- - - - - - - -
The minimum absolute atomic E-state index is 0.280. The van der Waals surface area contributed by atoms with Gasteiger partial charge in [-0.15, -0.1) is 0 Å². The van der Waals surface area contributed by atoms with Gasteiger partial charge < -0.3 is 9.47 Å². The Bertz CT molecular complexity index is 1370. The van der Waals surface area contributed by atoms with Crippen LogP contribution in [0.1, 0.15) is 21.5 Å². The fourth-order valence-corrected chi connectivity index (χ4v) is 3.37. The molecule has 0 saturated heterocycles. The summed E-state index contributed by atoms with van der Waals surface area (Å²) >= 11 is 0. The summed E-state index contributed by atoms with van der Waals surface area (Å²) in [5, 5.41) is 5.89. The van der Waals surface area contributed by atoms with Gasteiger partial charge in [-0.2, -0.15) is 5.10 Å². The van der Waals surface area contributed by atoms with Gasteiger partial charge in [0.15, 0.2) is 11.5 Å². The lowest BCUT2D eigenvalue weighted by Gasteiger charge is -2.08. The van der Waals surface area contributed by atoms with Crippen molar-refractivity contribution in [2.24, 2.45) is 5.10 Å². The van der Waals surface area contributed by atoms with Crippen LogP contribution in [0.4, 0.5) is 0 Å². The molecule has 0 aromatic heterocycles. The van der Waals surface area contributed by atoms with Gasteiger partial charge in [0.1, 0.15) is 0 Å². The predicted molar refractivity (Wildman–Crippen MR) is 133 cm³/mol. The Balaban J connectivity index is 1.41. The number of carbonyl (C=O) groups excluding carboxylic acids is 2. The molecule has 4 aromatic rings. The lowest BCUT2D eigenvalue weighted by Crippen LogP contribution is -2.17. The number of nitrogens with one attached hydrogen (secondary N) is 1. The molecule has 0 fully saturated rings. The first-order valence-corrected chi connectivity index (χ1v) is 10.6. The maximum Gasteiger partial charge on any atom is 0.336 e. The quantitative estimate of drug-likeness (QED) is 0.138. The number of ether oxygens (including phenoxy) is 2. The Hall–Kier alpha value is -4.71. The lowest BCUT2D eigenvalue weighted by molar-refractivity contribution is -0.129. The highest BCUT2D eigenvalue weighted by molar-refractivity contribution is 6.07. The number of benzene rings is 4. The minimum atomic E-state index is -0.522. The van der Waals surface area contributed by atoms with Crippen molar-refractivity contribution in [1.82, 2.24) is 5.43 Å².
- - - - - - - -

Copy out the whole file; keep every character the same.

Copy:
The minimum absolute atomic E-state index is 0.280. The van der Waals surface area contributed by atoms with Gasteiger partial charge in [-0.15, -0.1) is 0 Å². The van der Waals surface area contributed by atoms with Gasteiger partial charge < -0.3 is 9.47 Å². The Bertz CT molecular complexity index is 1370. The van der Waals surface area contributed by atoms with Crippen LogP contribution in [0.1, 0.15) is 21.5 Å². The fourth-order valence-corrected chi connectivity index (χ4v) is 3.37. The molecule has 0 saturated heterocycles. The summed E-state index contributed by atoms with van der Waals surface area (Å²) >= 11 is 0. The summed E-state index contributed by atoms with van der Waals surface area (Å²) in [5, 5.41) is 5.89. The van der Waals surface area contributed by atoms with Gasteiger partial charge in [-0.2, -0.15) is 5.10 Å². The van der Waals surface area contributed by atoms with Gasteiger partial charge in [0.15, 0.2) is 11.5 Å². The lowest BCUT2D eigenvalue weighted by Gasteiger charge is -2.08. The van der Waals surface area contributed by atoms with Crippen molar-refractivity contribution in [2.24, 2.45) is 5.10 Å². The van der Waals surface area contributed by atoms with Crippen LogP contribution in [0.4, 0.5) is 0 Å². The molecule has 0 aromatic heterocycles. The van der Waals surface area contributed by atoms with Gasteiger partial charge in [0.1, 0.15) is 0 Å². The predicted molar refractivity (Wildman–Crippen MR) is 133 cm³/mol. The Balaban J connectivity index is 1.41. The number of carbonyl (C=O) groups excluding carboxylic acids is 2. The molecule has 4 aromatic rings. The lowest BCUT2D eigenvalue weighted by Crippen LogP contribution is -2.17. The number of nitrogens with one attached hydrogen (secondary N) is 1. The molecule has 0 fully saturated rings. The first-order valence-corrected chi connectivity index (χ1v) is 10.6. The maximum Gasteiger partial charge on any atom is 0.336 e. The quantitative estimate of drug-likeness (QED) is 0.138. The number of ether oxygens (including phenoxy) is 2. The Hall–Kier alpha value is -4.71. The lowest BCUT2D eigenvalue weighted by molar-refractivity contribution is -0.129. The highest BCUT2D eigenvalue weighted by molar-refractivity contribution is 6.07. The number of benzene rings is 4. The minimum atomic E-state index is -0.522. The van der Waals surface area contributed by atoms with Crippen molar-refractivity contribution in [1.82, 2.24) is 5.43 Å².